Innovative foods are the lifeblood of the food service industry. Consumers are always on the lookout for the Next Big Taste, the Next Big Diet, or the Next Big Restaurant Experience. If you fail to innovate, or to at least keep pace with those who do, your venture is doomed to fail.
But what happens when you're late to the party? If you stay on the sidelines too long, only to jump on to the tail end of a food fad, you could have a real problem extricating and switching gears when that trend loses steam. We could learn a few lessons from food service history, starting with…
The Curious Case of Dr. Atkins and His Super Amazing Meat Diet of the Future!
Remember when the low-carb diet was the thing?
You couldn't turn around in the supermarket aisle in 2003 without seeing Atkins Diet-friendly products. From snack bars to protein shakes, pre-packaged meats and no-sugar sodas, the market was glutted with the latest innovations in high-protein foods and sugar substitutes.
Stevia carved out a prominent niche in the sugar aisle and that darling of 1980s-era sweeteners, Sugar in the Raw, was relegated to the back of the shelf. Even fast food restaurants got in on the act. Jimmy John's began selling lettuce-wrapped subs. McDonald's introduced the McWrap and discontinued its lackluster McSalad Shakers in favor of a more robust, full dinner-sized Premium Salad line. One just couldn't get away from the high-protein hype.
The Low-Carb Crash
Fast-forward just one short year.
By the middle of 2004, amid negative media reports about the potential long-term health consequences of an extended low-carb diet, sales of Atkins Diet-inspired products had fallen by half. By 2005, they were nowhere to be seen.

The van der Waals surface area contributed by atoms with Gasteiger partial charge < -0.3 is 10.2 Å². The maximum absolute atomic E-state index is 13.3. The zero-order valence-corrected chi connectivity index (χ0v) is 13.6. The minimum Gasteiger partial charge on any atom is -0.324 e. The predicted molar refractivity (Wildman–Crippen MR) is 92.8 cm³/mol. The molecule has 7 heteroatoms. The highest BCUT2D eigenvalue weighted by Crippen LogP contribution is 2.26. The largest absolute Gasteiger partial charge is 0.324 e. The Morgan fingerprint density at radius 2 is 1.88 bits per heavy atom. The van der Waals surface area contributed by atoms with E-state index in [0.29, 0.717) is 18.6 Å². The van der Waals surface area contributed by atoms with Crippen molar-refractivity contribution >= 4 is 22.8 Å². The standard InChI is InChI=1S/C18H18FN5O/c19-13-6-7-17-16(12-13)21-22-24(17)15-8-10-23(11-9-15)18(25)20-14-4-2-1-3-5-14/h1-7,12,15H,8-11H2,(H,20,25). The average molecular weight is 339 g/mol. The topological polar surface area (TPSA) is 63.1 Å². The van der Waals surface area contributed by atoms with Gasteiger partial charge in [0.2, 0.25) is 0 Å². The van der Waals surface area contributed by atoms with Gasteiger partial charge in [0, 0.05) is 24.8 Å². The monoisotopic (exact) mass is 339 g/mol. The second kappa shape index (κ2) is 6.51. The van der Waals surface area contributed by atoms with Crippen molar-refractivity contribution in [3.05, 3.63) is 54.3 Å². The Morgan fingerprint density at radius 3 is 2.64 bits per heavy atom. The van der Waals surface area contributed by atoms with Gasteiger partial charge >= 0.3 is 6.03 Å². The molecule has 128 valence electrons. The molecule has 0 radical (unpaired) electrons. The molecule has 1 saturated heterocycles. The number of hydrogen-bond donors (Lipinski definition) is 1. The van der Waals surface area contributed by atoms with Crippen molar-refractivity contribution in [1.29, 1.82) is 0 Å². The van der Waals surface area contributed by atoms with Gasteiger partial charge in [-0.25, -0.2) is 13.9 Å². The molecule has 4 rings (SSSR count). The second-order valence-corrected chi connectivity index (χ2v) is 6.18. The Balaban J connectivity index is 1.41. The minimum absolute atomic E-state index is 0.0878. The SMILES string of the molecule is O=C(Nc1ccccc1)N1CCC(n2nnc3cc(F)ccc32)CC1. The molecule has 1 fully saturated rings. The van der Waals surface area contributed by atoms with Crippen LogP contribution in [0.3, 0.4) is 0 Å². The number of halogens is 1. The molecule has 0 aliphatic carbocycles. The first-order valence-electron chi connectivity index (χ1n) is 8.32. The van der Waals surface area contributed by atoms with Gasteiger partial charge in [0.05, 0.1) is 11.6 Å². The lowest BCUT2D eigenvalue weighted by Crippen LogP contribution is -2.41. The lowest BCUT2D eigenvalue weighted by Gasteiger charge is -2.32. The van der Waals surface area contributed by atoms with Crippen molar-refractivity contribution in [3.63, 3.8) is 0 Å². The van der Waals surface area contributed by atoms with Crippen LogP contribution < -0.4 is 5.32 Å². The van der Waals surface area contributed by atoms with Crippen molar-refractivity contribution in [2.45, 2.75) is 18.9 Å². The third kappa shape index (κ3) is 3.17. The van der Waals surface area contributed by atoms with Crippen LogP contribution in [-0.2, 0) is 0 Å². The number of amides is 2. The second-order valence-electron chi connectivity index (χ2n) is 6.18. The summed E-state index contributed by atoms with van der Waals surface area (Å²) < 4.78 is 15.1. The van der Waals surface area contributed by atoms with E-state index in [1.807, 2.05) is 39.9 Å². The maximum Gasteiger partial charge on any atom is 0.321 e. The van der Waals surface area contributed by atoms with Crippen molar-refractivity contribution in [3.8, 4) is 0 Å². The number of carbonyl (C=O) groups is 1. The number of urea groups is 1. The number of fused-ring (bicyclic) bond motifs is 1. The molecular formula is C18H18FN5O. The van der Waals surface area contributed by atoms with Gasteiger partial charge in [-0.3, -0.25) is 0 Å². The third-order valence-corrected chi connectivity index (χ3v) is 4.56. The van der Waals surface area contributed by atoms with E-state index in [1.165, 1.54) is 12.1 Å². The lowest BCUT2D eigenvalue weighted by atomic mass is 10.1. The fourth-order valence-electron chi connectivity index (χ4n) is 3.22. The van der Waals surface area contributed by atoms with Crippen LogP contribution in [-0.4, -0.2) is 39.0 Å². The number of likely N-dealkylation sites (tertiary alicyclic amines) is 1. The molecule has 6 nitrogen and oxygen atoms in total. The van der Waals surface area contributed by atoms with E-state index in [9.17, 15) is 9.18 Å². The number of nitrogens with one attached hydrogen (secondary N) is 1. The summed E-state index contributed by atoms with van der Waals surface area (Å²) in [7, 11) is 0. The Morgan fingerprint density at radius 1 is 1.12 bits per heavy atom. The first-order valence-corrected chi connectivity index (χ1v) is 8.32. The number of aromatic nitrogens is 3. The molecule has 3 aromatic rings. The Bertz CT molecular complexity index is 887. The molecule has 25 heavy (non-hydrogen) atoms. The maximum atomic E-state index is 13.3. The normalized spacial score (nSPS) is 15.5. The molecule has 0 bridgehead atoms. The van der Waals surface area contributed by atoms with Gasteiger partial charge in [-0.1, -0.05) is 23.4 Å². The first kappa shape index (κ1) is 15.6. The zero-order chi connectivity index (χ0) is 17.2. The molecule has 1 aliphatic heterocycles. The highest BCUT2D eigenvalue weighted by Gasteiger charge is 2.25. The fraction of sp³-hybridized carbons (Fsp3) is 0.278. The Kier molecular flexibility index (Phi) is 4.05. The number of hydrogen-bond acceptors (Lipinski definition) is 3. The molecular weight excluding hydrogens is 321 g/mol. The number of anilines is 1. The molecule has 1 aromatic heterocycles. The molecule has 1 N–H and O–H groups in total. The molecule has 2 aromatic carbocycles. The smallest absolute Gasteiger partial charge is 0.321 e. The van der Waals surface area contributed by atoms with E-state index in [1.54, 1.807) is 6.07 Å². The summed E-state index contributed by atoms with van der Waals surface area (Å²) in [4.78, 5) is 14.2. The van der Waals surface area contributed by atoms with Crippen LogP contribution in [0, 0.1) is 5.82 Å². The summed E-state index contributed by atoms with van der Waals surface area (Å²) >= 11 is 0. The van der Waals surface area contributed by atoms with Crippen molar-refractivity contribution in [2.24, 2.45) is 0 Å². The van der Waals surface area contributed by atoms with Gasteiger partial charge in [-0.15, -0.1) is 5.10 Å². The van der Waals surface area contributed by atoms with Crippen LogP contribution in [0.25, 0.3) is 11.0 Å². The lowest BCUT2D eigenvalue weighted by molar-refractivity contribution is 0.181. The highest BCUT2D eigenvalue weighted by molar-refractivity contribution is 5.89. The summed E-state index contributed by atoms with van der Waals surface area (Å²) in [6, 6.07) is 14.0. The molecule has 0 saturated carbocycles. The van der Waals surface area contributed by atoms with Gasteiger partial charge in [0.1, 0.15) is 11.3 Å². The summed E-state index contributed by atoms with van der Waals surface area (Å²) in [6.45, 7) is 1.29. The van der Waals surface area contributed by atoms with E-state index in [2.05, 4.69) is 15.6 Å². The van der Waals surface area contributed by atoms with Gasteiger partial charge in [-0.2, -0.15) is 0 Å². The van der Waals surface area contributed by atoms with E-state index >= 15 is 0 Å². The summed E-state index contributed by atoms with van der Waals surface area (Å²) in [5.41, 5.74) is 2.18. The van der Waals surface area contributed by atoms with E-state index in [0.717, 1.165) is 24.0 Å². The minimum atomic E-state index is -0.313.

"In fact, the slide was so swift for Atkins," wrote Margaret Webb Pressler, in the Washington Post's 2005 Atkins Diet post-mortem, "that the company, which had expanded with an extensive line of frozen foods, was forced to throw away 'millions and millions of dollars' worth of products that didn't sell."
So what happened? Like all fads, Atkins came to an end (morphed, really— first into South Beach, then into the "paleo" diet). And what were all those food service providers who had invested heavily in the development of new low-carb products and the marketing of those products to do? Well, they either switched out quickly to produce more traditional food items, or they went bankrupt.
Flexibility, as it usually does in trend-surfing, translated into survivability.
So how does a food service provider position itself to survive the boom-and-bust nature of the industry?
In a word? Research. OK, three words: ongoing, robust research. You need to have your corporate ear attuned to the dietary zeitgeist at all times. And that's going to take a lot of effort on your part.
People can be finicky and fickle, easily swayed by emotive justifications or peer pressure. Get a person in a room, one-on-one, and you can have a frank, rational conversation. Get many people acting in the aggregate, however, and they can behave like a herd of runaway beef.
The reason a company like McDonald's has been so successful for so long— selling as its core product the burger, fries and soda combo even through the Low-Fat craze of the 1980s, the proliferation of Sit-Down Casual the 1990s, the Low-Carb Lunacy of the 2000s and, now, the Fast-'n'-Fresh Furor— is that it never stops researching consumers' preferences. That's why they have rolled out (and sometimes failed with) many niche products and innovative foods over the years.
McDonald's is always responding to the preferences they identify in the consumer market. But they're never afraid to switch gears when research indicates that trends in food service are changing. You never know what will be the next spectacular McGriddle, or the next McPizza fiasco, unless you measure the market.